Nepal: Widows' Organization to Address Discrimination & Rights
By Lily Thapa, Director and founder of Women for Human Rights, working to support single women who have lost their husbands.
When my husband died I was 29 years old with two young children. I was educated and from a professional middle-class family in Katmandu, the capital of Nepal. My husband was of similar background.
But with his death I realized for myself that education could make inroads into a society only up to a point.
Widow Cleansing: Harmful Traditional Practice
Violence against women still is universal, and while it has many roots, especially in cultural tradition and customs, it is gender inequality that lies at the cross-cultural heart of violent practices. Violence against women is deeply embedded in human history and its universal perpetration through social and cultural norms serves the main purpose of reinforcing male-dominated power structures.
The calls for “equal and inalienable rights” for all people, “without distinction of any kind.”
India: Haryana widows battered to death
Two widows have been bludgeoned to death by a man in the northern Indian state of Haryana, officials say. Police arrested a 23-year-old man, the nephew of one of the women. He was on parole, having served a sentence for rape.
Eyewitnesses told police he killed his aunt and another woman in full view of other villagers, after he accused them of being in a lesbian relationship.
UN Women: Bringing Widows to the Forefront in South Asia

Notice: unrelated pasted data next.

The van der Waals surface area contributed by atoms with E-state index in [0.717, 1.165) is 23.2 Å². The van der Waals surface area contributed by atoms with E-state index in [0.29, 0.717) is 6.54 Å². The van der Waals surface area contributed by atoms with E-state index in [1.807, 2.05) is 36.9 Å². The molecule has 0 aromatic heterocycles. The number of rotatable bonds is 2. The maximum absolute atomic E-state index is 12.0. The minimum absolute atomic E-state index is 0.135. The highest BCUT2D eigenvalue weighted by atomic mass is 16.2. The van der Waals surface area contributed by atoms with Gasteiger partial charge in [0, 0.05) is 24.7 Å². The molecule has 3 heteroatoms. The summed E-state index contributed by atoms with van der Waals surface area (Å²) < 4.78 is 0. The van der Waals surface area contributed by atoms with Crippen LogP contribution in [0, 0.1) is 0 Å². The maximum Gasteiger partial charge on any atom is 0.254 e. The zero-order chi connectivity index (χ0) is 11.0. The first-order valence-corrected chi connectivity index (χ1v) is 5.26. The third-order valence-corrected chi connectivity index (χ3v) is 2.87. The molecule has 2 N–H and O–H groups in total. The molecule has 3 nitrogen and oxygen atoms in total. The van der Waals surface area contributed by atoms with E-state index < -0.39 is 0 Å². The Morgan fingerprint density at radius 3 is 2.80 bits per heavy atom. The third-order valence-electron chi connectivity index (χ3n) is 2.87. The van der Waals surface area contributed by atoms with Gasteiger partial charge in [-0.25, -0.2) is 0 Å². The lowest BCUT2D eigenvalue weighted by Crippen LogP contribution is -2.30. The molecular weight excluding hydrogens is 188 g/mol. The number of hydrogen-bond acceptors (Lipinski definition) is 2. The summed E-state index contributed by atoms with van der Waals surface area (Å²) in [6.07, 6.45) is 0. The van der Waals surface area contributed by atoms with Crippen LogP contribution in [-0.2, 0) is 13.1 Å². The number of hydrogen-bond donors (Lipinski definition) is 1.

New Delhi—UN Women has launched a three-year regional programme to address the needs of widows in India, Nepal and Sri Lanka. Funded jointly by UN Women’s Swiss National Committee and the Standard Chartered Bank, the programme will be implemented to reduce the social ostracism faced by widows. This will be done by collecting data and evidence to highlight the stigma widows face, working with widows’ coalitions so they can speak up and access public services, and by guaranteeing that discriminatory social practices against widows are reviewed and repealed.
Afghanistan: Widow Burnings, Violations
HERAT, Afghanistan — Even the poorest families in have matches and cooking fuel. The combination usually sustains life. But it also can be the makings of a horrifying escape: from poverty, from forced marriages, from the abuse and despondency that can be the fate of Afghan women.
Widow "Cleansing" Tradition - Rights Violation
Widow cleansing dates back centuries and is practiced for example in countries like Zambia, Kenya, Malawi, Uganda, Tanzania, Ghana, Senegal, Angola, Ivory Coast, Congo and Nigeria. It gives a nod to a man from the widow’s village or her husband’s family, usually a brother or close male relative of her late husband, to force her to have sex with him – ostensibly to allow her husband’s spirit to roam free in afterlife.